As a UI designer, it is pretty easy to find yourself encountering bad UX design examples.
Last February I had to file my taxes, not an easy task given my status as a non-resident. I filled out the standard tax form and received money back from the government, only to realize later after a little research that I had submitted the wrong form and needed to file an amendment.
I spent the next month in limbo, thinking that the tax center hadn’t received my amendment. Nothing on the website was telling me I had to look up a status check specific to amendments instead of using the main portal. I ended up finding the link to this lost page through a forum that had nothing to do with the government.
It was almost as if the appeals process was designed to be counter-intuitive and painful to the user! Government interfaces have a nasty reputation for being everything but user-friendly, leading to delays, mistakes and frustration for all involved. And guess what? A good UX would actually lead to less mistakes by the users, a considerably shorter process, and less unintentional fraud. When users see a task as a burden and don’t feel they’ve been provided with the necessary information to complete a task, the likelihood that they fail to complete it or enter incorrect information skyrockets.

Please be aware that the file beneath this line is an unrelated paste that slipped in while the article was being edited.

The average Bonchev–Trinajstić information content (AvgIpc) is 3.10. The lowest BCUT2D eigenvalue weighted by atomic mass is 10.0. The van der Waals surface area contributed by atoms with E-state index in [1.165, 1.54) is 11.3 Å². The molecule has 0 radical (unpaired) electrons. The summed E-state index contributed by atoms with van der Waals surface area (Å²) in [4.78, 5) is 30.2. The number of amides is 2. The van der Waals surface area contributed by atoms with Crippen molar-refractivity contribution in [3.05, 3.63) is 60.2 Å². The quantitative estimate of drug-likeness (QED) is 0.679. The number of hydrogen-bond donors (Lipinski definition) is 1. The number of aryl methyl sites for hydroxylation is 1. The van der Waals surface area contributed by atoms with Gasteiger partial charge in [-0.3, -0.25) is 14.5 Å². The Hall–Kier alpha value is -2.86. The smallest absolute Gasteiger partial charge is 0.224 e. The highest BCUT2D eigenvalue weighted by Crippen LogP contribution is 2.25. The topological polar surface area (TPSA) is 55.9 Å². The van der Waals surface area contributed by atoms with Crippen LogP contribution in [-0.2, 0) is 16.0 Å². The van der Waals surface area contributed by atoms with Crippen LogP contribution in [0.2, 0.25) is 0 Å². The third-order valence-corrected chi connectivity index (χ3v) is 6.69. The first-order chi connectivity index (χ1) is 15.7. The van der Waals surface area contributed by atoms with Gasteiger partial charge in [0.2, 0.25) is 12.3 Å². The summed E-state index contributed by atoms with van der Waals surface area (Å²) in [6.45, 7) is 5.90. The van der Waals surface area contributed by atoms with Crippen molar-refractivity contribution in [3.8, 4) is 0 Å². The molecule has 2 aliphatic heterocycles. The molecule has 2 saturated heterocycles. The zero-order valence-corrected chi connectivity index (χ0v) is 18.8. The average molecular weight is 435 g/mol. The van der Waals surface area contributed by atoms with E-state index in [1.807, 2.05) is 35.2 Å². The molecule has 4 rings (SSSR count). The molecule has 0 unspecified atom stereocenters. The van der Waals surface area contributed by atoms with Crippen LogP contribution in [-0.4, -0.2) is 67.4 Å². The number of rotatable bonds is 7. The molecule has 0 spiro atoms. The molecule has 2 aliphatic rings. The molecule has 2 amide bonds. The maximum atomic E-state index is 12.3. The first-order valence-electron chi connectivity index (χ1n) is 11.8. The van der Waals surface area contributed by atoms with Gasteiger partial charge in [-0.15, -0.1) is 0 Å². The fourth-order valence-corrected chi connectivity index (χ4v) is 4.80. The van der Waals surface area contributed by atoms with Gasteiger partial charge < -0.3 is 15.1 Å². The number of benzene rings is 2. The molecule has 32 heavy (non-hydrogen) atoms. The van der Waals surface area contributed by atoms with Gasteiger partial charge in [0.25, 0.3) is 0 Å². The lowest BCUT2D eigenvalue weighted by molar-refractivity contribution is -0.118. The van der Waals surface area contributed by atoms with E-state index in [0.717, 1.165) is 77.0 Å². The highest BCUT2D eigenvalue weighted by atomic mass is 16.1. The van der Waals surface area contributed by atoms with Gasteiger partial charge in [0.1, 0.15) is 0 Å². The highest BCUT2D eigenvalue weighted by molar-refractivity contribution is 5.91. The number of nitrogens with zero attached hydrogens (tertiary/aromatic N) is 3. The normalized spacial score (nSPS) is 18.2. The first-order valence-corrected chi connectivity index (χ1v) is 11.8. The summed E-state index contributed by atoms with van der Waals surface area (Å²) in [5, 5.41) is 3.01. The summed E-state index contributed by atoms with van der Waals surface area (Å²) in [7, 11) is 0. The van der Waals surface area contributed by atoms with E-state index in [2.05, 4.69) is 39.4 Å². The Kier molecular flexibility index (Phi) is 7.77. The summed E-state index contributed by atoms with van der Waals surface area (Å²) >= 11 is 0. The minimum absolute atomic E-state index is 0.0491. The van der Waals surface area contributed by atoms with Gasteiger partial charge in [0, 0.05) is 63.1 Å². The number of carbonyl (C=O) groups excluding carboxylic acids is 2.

A good User Experience could actually help the working relationship between the people and their government!
One government website is actually a great example of user-friendly design: gov.uk. In fact, the site won the Design of the Year Award in 2013 following ten design principles:
- Start with users’ needs.
- Do less.
- Design with data.
- Do the hard work to make it simple.
- Iterate. Then iterate again.
- This is for everyone.
- Understand context.
- Build digital services, not web sites.
- Be consistent, not uniform.
- Make things open: it makes things better.
Among these design principles, the fourth one sticks out to me:
Do the hard work to make it simple. Making something look simple is easy. Making something simple to use is much harder — especially when the underlying systems are complex — but that’s what we should be doing. Don’t take “It’s always been that way” for an answer. It’s usually more complex and harder work to make things simple, but it’s the right thing to do.
The UK government took a good first step, but it’s now time for all of the government services (and their designers!) around the world to follow this example. And as UX design becomes more and more involved in our lives, I am positive that these services can one day become the helpful tool they were intended to be.
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